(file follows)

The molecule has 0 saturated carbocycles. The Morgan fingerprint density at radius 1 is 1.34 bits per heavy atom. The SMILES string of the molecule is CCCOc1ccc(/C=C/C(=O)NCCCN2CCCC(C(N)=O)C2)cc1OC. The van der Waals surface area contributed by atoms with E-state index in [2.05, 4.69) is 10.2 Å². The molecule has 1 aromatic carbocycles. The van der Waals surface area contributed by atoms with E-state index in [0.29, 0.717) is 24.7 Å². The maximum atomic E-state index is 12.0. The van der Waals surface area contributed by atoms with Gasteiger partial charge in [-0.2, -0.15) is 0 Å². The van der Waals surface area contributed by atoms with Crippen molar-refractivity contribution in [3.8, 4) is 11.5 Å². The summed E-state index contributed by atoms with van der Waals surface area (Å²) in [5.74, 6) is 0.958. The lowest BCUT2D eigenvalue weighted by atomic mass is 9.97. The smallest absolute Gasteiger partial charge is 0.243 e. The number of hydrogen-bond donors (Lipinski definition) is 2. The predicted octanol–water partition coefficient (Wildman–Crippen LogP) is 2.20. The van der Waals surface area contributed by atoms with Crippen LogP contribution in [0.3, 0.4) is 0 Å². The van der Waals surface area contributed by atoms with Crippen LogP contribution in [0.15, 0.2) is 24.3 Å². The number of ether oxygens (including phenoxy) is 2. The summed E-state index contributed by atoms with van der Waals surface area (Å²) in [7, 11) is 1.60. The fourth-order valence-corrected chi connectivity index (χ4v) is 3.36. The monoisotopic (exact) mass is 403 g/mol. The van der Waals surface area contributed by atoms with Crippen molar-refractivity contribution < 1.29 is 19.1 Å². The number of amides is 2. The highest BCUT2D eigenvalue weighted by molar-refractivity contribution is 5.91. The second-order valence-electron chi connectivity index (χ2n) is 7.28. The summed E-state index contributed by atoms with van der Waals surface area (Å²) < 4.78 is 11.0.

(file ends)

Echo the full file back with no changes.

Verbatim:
The molecule has 0 saturated carbocycles. The Morgan fingerprint density at radius 1 is 1.34 bits per heavy atom. The SMILES string of the molecule is CCCOc1ccc(/C=C/C(=O)NCCCN2CCCC(C(N)=O)C2)cc1OC. The van der Waals surface area contributed by atoms with E-state index in [2.05, 4.69) is 10.2 Å². The molecule has 1 aromatic carbocycles. The van der Waals surface area contributed by atoms with E-state index in [0.29, 0.717) is 24.7 Å². The maximum atomic E-state index is 12.0. The van der Waals surface area contributed by atoms with Gasteiger partial charge in [-0.2, -0.15) is 0 Å². The van der Waals surface area contributed by atoms with Crippen molar-refractivity contribution in [3.8, 4) is 11.5 Å². The summed E-state index contributed by atoms with van der Waals surface area (Å²) in [5.74, 6) is 0.958. The lowest BCUT2D eigenvalue weighted by atomic mass is 9.97. The smallest absolute Gasteiger partial charge is 0.243 e. The number of hydrogen-bond donors (Lipinski definition) is 2. The predicted octanol–water partition coefficient (Wildman–Crippen LogP) is 2.20. The van der Waals surface area contributed by atoms with Crippen LogP contribution in [0.3, 0.4) is 0 Å². The van der Waals surface area contributed by atoms with Crippen LogP contribution in [0.15, 0.2) is 24.3 Å². The number of ether oxygens (including phenoxy) is 2. The summed E-state index contributed by atoms with van der Waals surface area (Å²) in [7, 11) is 1.60. The fourth-order valence-corrected chi connectivity index (χ4v) is 3.36. The monoisotopic (exact) mass is 403 g/mol. The van der Waals surface area contributed by atoms with Crippen molar-refractivity contribution < 1.29 is 19.1 Å². The number of amides is 2. The highest BCUT2D eigenvalue weighted by molar-refractivity contribution is 5.91. The second-order valence-electron chi connectivity index (χ2n) is 7.28. The summed E-state index contributed by atoms with van der Waals surface area (Å²) < 4.78 is 11.0.